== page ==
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Religious scholars believe our scriptures are mostly compilations. To historical experts, sacred texts reveal signs of revision, editing, and sometimes even sloppy translation. For me, nothing about this makes holy books less beautiful or valuable. I like the idea of inspired people co-creating our wisdom traditions. It feels communal.

This week, I was blessed with a bit of co-creation. My last blog post, The Gospel of Nonequilibrium Thermodynamics, was based on a book called Into the Cool: Energy Flow, Thermodynamics and Life. One of the book’s authors, Dorion Sagan, was kind enough to leave a comment about the post, and in his comment he made a notable correction to what I’d written.

I’d said that perhaps life on Earth evolved to reduce a temperature gradient (difference) between the hot sun and cold space. Mr. Sagan explained that the reduction of any temperature gradient was a secondary issue, and that the primary gradient life on Earth reduces is between the “high quality” electromagnetic energy of the sun and “low quality” energy of space. He referred to the sun’s energy as “quantum packets,” referencing quantum physics’ discovery that light travels in discrete energetic bundles.

We facilitate a balancing between star-quality energy and dark, cool space. The poetry keeps knocking me out.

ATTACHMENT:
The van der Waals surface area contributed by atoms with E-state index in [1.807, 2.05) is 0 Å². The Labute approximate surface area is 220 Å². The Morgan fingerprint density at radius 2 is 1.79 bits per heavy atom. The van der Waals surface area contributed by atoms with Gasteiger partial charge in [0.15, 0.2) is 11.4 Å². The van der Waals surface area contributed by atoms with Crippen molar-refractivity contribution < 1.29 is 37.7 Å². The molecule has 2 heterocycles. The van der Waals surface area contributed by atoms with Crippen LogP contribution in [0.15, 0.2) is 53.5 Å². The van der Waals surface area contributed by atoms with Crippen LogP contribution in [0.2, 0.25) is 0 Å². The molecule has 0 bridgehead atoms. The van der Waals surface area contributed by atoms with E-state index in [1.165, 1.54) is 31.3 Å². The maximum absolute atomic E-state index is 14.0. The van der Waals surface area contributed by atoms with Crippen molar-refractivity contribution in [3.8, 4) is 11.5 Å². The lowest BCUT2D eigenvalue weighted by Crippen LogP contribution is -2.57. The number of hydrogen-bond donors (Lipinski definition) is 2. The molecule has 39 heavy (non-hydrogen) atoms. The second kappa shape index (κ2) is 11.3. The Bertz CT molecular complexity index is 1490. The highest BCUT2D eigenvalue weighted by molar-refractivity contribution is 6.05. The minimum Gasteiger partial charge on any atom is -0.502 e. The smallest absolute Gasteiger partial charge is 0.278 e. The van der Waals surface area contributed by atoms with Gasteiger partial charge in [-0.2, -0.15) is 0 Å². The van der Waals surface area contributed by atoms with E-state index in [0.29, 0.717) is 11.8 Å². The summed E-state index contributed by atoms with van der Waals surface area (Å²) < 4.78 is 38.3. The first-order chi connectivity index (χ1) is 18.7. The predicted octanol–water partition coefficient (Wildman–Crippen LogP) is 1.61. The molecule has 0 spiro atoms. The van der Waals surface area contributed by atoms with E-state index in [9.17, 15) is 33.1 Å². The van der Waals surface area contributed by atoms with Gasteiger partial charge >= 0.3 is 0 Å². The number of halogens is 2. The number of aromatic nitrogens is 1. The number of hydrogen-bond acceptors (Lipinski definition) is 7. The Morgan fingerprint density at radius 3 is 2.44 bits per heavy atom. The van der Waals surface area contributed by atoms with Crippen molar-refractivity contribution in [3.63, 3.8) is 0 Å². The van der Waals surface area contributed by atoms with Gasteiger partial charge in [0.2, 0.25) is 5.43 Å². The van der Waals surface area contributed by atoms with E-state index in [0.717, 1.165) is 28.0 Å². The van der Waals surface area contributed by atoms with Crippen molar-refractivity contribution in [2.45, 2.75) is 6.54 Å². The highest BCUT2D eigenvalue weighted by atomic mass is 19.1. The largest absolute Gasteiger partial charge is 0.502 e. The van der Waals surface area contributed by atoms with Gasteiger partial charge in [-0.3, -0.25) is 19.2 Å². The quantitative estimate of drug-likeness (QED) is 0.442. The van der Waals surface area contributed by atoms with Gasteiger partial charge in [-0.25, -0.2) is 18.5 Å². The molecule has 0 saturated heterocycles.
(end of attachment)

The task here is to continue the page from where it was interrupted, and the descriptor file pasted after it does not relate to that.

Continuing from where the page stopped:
So here comes today’s revised poetic interconnection:

All world mysticisms believe human beings are a kind of conduit between divine and physical realms. Kabbalah teaches that the purpose of human life is Tikkun Olam—’repairing the world.’ In an earlier blog post called Kabbalah and Einstein, I explained Isaac Luria’s teaching that our physical universe is thought to be infused with sparks of divine light, fallen from their divine source, trapped in matter, and needing to be recognized and redeemed. That’s our job here, the purpose of our lives.

So now, putting it all together, I wonder: Are Luria’s holy sparks analogous to quantum packets of solar energy? In reducing the sun/space gradient, are we all actually working toward Tikkun Olam?

This post is to thank Dorion Sagan for his feedback. Much appreciated, sir.


  • L.M. says:

    Continued great work, Mr. Daniel! But this comment has to do with your willingness to quickly and thoroughly correct yourself in the face of an error. Many a lesser person would have downplayed or even dismissed that anything had gone awry, especially in this era of polemics. Not that I am surprised, but congratulations for doing the right thing. Our collective knowledge has benefitted from it.

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